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Series: 1 Peter: This Exiled Life

Be a Holy People

  • Oct 16, 2016
  • Mark Vroegop
  • 1 Peter 1:14-16

As obedient children, do not be conformed to the passions of your former ignorance, but as he who called you is holy, you also be holy in all your conduct, since it is written, “You shall be holy, for I am holy.”” (1 Peter 1:14–16, ESV)

When I say the word “holy” or “holiness” what do you think about, or what goes through your mind? Is it a positive word for you, something that makes your heart lean into the subject? Or does something else happen?

When you hear the word “holy,” is it primarily a theological concept, as in knowing that God is holy? If you grew up in church, you might immediately think of the hymn “Holy, Holy, Holy” or maybe Isaiah’s vision of God in Isaiah 6. Or maybe you think of the word “holy” as an adjective to describe spiritual people or things – like “Holy Father” or “The Holy Bible.”

Let me press this question a bit deeper and at a more personal level. What happens inside of you when you hear “be holy” as a command from the Bible? Many of us came out of church traditions where that particular statement was immediately followed by a list of things that Christians were not allowed to do. The command “to be holy” was usually connected to the idea of separation from the world and in some cases developing alternative communities in order to protect ourselves from the compromising effects of a sinful world.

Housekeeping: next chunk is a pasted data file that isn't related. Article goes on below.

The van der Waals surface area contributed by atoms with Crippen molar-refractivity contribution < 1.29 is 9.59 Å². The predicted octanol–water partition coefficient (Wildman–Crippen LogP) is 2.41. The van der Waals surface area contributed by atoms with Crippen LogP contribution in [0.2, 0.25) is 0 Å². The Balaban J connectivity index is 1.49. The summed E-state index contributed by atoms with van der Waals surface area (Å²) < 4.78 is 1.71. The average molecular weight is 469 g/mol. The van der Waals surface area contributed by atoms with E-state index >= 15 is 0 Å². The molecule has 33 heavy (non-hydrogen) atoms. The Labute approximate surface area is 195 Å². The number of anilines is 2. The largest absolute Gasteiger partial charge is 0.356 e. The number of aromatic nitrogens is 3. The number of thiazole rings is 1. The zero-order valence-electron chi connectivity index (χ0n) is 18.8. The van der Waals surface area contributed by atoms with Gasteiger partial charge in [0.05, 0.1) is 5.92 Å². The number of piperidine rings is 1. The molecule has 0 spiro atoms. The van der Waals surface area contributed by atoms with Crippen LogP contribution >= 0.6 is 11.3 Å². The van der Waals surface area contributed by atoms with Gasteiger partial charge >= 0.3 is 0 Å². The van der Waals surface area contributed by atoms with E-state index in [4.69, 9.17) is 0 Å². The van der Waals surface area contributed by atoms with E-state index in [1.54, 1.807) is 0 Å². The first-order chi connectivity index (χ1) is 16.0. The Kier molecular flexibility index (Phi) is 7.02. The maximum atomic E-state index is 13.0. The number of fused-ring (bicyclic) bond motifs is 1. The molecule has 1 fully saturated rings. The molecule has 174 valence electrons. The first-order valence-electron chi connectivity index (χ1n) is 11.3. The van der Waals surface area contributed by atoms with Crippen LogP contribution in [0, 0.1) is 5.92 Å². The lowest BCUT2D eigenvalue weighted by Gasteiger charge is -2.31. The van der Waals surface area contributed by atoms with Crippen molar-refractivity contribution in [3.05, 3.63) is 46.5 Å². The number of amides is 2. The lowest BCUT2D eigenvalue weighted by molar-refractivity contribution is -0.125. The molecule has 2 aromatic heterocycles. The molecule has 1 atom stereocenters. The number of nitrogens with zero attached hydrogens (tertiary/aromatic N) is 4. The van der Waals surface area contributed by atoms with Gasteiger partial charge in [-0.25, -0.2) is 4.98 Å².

Some of you are in what I have called “the church recovery program,” which means that you grew up in a church tradition that focused more on saying “No” than on saying “Yes.” As a result, your experience with Christianity was a rule-oriented, fear-based, and behavior-focused culture. Therefore, any talk about “holiness” has a lot of baggage because you probably saw how ineffective, frustrating, or even dangerous that culture was.

Others of you are fairly new to Christianity, and I would guess that holiness is a word that feels “old school” and very distant to you. Perhaps it would be something you’d hear your grandmother talk about. Or maybe it is a word that you think describes really spiritual people – super Christians.

Regardless of where we are all coming from, I would guess that how we think and talk about holiness is pretty loaded. “Holy” is a really important word in the Bible, and yet I think it is safe to say that talking about holiness is not a very popular topic. At least in the circles that I run, there is much more talk about cultural engagement and contextualization than there is about holiness, especially personal holiness.

In fact, it seems to me that there is almost a fear about talking about holiness because of a fear (probably understandable) about driving off a cliff into militant fundamentalism. While I totally get that and feel that, our text today pushes us to perhaps be a bit more balanced.

This Exiled Life = a Holy Life

1 Peter is a book written to exiles, but their situation has not been created because of changing locations. They are not physical exiles. Instead, they are spiritual exiles, and the thing that is creating dissonance between them and their culture is the issue of holiness.